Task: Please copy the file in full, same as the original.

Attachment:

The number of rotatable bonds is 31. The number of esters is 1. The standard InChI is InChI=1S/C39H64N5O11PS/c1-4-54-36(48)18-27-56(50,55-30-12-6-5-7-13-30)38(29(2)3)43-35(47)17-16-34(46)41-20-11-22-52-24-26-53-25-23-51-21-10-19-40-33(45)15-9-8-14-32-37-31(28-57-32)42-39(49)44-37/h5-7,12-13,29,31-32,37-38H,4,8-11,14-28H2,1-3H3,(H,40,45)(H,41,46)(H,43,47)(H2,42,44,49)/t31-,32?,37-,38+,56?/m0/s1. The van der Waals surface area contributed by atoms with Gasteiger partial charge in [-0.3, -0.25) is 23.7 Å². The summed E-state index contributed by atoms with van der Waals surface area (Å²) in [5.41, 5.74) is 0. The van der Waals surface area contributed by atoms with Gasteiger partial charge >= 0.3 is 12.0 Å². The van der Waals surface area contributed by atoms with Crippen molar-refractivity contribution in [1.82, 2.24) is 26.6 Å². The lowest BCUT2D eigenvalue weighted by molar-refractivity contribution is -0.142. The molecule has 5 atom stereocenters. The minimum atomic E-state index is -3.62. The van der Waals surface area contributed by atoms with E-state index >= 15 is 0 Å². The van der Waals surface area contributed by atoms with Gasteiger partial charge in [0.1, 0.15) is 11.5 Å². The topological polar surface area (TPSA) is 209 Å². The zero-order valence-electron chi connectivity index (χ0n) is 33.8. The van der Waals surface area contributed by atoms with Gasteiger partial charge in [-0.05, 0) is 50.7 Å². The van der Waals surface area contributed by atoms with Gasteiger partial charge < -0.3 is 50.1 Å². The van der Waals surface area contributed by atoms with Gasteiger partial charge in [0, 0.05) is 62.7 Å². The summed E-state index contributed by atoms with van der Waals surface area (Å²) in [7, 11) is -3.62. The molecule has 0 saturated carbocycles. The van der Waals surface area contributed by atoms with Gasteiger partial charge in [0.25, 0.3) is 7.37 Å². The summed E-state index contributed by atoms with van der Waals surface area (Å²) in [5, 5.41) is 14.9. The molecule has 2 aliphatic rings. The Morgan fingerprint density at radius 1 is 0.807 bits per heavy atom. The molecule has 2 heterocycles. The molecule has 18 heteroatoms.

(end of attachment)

The number of rotatable bonds is 31. The number of esters is 1. The standard InChI is InChI=1S/C39H64N5O11PS/c1-4-54-36(48)18-27-56(50,55-30-12-6-5-7-13-30)38(29(2)3)43-35(47)17-16-34(46)41-20-11-22-52-24-26-53-25-23-51-21-10-19-40-33(45)15-9-8-14-32-37-31(28-57-32)42-39(49)44-37/h5-7,12-13,29,31-32,37-38H,4,8-11,14-28H2,1-3H3,(H,40,45)(H,41,46)(H,43,47)(H2,42,44,49)/t31-,32?,37-,38+,56?/m0/s1. The van der Waals surface area contributed by atoms with Gasteiger partial charge in [-0.3, -0.25) is 23.7 Å². The summed E-state index contributed by atoms with van der Waals surface area (Å²) in [5.41, 5.74) is 0. The van der Waals surface area contributed by atoms with Gasteiger partial charge >= 0.3 is 12.0 Å². The van der Waals surface area contributed by atoms with Crippen molar-refractivity contribution in [1.82, 2.24) is 26.6 Å². The lowest BCUT2D eigenvalue weighted by molar-refractivity contribution is -0.142. The molecule has 5 atom stereocenters. The minimum atomic E-state index is -3.62. The van der Waals surface area contributed by atoms with E-state index >= 15 is 0 Å². The van der Waals surface area contributed by atoms with Gasteiger partial charge in [0.1, 0.15) is 11.5 Å². The topological polar surface area (TPSA) is 209 Å². The zero-order valence-electron chi connectivity index (χ0n) is 33.8. The van der Waals surface area contributed by atoms with Gasteiger partial charge in [-0.05, 0) is 50.7 Å². The van der Waals surface area contributed by atoms with Gasteiger partial charge < -0.3 is 50.1 Å². The van der Waals surface area contributed by atoms with Gasteiger partial charge in [0, 0.05) is 62.7 Å². The summed E-state index contributed by atoms with van der Waals surface area (Å²) in [7, 11) is -3.62. The molecule has 0 saturated carbocycles. The van der Waals surface area contributed by atoms with Gasteiger partial charge in [0.25, 0.3) is 7.37 Å². The summed E-state index contributed by atoms with van der Waals surface area (Å²) in [5, 5.41) is 14.9. The molecule has 2 aliphatic rings. The Morgan fingerprint density at radius 1 is 0.807 bits per heavy atom. The molecule has 2 heterocycles. The molecule has 18 heteroatoms.